Since 2009, Dr. Stern has been an Associate Vice President and Special Assistant to the President at the Southwest Research Institute. Additionally, from 2008-2012 he served on the board of directors of the Challenger Center for Space Science Education, and as the Chief Scientist and Mission Architect for Moon Express from 2010-2013. From 2011-2013 he served as the Director of the Florida Space Institute. Dr. Stern serves as the Chief Science Officer of World View, a near-space ballooning company that he is co-founder of. In 2016 and again in 2017 he was elected to be the Board Chairman of the Commercial Spaceflight Federation. Dr. Stern is also on the advisory board of Lowell Observatory.







    Dr. Alan Stern also maintains his own aerospace consulting practice. His current and former consulting clients include Jeff Bezos’s Blue Origin, Richard Branson’s Virgin Galactic, Naveen Jain’s Moon Express Google Lunar X-Prize team, Ball Aerospace, Paragon Space Development Corporation, the NASTAR Center, Embry Riddle Aeronautical University, and the Johns Hopkins University.







    His career has taken him to numerous astronomical observatories, to the South Pole, and to the upper atmosphere aboard various high performance NASA aircraft including F/A-18 Hornets, F-104 Starfighters, KC-135 Zero-G, and WB-57 Canberras. He has been involved as a researcher in 29 suborbital, orbital, and planetary space missions, including 14 for which he was a principle investigator; and he has led the development of 8 scientific instruments for NASA space missions. In 1995, he was selected as a Space Shuttle Mission Specialist finalist, and in 1996 he was a candidate Space Shuttle Payload Specialist. In 2010, he became a suborbital payload specialist trainee, and is expected to fly several suborbital space missions aboard Virgin Galactic vehicles in 2019-2020.







    About SwRI







    Southwest Research Institute is a premier independent, nonprofit research and development organization using multidisciplinary services to provide solutions to some of the world’s most challenging scientific and engineering problems. Headquartered in San Antonio, Texas, our client-focused, client-funded organization occupies more than 1,500 acres, providing more than 2.3 million square feet of laboratories, test facilities, workshops, and offices for approximately 3,000 employees who perform contract work for government and industry clients.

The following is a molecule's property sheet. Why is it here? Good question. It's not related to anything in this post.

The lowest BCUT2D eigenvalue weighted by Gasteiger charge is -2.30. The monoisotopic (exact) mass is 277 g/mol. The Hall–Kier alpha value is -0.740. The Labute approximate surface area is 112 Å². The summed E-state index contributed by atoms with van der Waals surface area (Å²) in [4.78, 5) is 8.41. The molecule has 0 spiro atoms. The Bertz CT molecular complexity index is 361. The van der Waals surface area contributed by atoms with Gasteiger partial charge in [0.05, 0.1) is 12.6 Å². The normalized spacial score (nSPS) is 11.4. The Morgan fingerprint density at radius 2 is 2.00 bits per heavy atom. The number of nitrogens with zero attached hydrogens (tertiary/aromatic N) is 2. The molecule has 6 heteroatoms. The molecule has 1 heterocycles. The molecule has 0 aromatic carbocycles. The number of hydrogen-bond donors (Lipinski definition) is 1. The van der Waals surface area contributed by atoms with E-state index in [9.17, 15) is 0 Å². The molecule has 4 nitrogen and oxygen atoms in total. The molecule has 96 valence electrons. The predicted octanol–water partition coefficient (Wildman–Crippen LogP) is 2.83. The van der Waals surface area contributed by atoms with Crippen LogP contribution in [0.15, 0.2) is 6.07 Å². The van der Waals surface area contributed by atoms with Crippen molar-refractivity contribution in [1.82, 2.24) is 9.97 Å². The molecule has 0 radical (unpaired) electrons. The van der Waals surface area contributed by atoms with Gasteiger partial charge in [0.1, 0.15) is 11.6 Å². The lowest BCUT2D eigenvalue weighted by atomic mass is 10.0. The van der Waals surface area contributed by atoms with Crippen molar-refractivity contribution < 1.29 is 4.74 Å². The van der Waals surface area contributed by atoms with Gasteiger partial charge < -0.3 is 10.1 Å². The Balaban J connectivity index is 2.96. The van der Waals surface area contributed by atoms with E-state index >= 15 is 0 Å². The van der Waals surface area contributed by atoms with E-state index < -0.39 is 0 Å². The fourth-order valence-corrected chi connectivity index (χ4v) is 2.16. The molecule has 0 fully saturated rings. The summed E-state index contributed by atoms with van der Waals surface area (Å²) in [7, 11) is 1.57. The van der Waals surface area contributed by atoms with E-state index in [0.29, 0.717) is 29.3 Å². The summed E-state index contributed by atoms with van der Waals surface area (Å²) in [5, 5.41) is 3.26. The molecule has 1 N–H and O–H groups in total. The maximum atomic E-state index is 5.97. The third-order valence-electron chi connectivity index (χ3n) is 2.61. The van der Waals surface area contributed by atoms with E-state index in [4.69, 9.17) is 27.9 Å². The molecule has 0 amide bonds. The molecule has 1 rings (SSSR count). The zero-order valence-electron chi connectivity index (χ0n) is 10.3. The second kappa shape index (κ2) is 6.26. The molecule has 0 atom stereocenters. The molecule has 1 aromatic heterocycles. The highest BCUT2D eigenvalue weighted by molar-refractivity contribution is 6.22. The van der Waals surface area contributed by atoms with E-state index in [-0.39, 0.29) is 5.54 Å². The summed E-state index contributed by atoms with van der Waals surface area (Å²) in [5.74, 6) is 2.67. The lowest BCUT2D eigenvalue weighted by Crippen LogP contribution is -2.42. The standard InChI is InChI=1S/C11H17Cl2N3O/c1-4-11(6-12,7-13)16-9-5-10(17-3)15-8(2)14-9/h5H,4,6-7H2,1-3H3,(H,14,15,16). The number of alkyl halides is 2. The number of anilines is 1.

For more info, visit swri.org







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    • 21 min
    30. OSIRIS-REx Asteroid “Smash & Grab” – Mission Update

    30. OSIRIS-REx Asteroid “Smash & Grab” – Mission Update

    Interview with Project Scientist Dr. Jason P. Dworkin







    On October 20th, 2020, NASA’s OSIRIS-REx spacecraft made history as it collected samples from asteroid Bennu, which are expected to return to Earth in 2023. For this episode I’m pleased to introduce Dr. Jason Dworkin, the project scientist for OSIRIS-REx, for an update and more details on the OSIRIS-REx mission.







    About OSIRIS-REx







    (Origins, Spectral Interpretation, Resource Identification, Security-Regolith Explorer)







    https://www.asteroidmission.org/ OSIRIS-REx seeks answers to the questions that are central to the human experience: Where did we come from? What is our destiny? Asteroids, the leftover debris from the solar system formation process, can answer these questions and teach us about the history of the sun and planets.







    The OSIRIS-REx spacecraft is currently orbiting Bennu, a carbonaceous asteroid whose regolith may record the earliest history of our solar system. Bennu may contain the molecular precursors to the origin of life and the Earth’s oceans. Bennu is also one of the most potentially hazardous asteroids, as it has a relatively high probability of impacting the Earth late in the 22nd century. OSIRIS-REx will determine Bennu’s physical and chemical properties, which will be critical to know in the event of an impact mitigation mission. Finally, asteroids like Bennu contain natural resources such as water, organics, and precious metals. In the future, these asteroids may one day fuel the exploration of the solar system by robotic and crewed spacecraft.







    About Dr. Jason Dworkin







    https://science.gsfc.nasa.gov/sed/bio/jason.p.dworkin







    Jason Dworkin is the Project Scientist for OSIRIS-REx and NASA’s Senior Scientist for Astrobiology. Jason’s objective is to assess the organic species available for the origin and early evolution of life with a focus is on understanding the extraterrestrial input and origin of molecules relevant for life. This objective has been to study increasingly documented and constrained systems, from plausibly early Earth chemistry, chemistry of astrophysically relevant laboratory ices, organic and chiral analysis of meteorites, to analysis of sample returned material and how to protect that material from contamination. This research employs modern analytical methods to examine authentic samples of the early solar system as well as laboratory models of ancient environments. This involves both directing research in the Astrobiology Analytical Laboratory at NASA Goddard Space Flight Center (GSFC) and scientific leadership in NASA sample return and in situ missions.